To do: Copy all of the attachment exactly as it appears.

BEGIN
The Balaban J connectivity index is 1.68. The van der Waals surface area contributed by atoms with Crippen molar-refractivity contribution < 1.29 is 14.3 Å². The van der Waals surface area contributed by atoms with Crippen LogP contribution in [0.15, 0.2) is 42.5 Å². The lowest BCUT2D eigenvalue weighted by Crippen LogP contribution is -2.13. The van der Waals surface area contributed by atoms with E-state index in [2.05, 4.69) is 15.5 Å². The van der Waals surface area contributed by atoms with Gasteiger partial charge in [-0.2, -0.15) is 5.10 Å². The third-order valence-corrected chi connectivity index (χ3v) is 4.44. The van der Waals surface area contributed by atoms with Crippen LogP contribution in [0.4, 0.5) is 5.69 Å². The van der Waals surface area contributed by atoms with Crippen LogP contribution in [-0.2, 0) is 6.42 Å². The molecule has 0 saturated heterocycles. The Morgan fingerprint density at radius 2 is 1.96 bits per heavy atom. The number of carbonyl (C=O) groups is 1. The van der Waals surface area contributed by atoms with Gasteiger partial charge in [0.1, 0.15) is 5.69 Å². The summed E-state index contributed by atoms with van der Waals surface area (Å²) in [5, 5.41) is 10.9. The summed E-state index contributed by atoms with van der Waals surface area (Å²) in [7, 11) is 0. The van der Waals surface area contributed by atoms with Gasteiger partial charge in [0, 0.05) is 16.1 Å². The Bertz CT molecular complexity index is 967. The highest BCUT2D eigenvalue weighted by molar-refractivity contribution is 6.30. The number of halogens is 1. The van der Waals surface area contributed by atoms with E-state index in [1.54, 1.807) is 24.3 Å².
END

The Balaban J connectivity index is 1.68. The van der Waals surface area contributed by atoms with Crippen molar-refractivity contribution < 1.29 is 14.3 Å². The van der Waals surface area contributed by atoms with Crippen LogP contribution in [0.15, 0.2) is 42.5 Å². The lowest BCUT2D eigenvalue weighted by Crippen LogP contribution is -2.13. The van der Waals surface area contributed by atoms with E-state index in [2.05, 4.69) is 15.5 Å². The van der Waals surface area contributed by atoms with Gasteiger partial charge in [-0.2, -0.15) is 5.10 Å². The third-order valence-corrected chi connectivity index (χ3v) is 4.44. The van der Waals surface area contributed by atoms with Crippen LogP contribution in [0.4, 0.5) is 5.69 Å². The van der Waals surface area contributed by atoms with Crippen LogP contribution in [-0.2, 0) is 6.42 Å². The molecule has 0 saturated heterocycles. The Morgan fingerprint density at radius 2 is 1.96 bits per heavy atom. The number of carbonyl (C=O) groups is 1. The van der Waals surface area contributed by atoms with Gasteiger partial charge in [0.1, 0.15) is 5.69 Å². The summed E-state index contributed by atoms with van der Waals surface area (Å²) in [5, 5.41) is 10.9. The summed E-state index contributed by atoms with van der Waals surface area (Å²) in [7, 11) is 0. The van der Waals surface area contributed by atoms with Gasteiger partial charge in [0, 0.05) is 16.1 Å². The Bertz CT molecular complexity index is 967. The highest BCUT2D eigenvalue weighted by molar-refractivity contribution is 6.30. The number of halogens is 1. The van der Waals surface area contributed by atoms with E-state index in [1.54, 1.807) is 24.3 Å².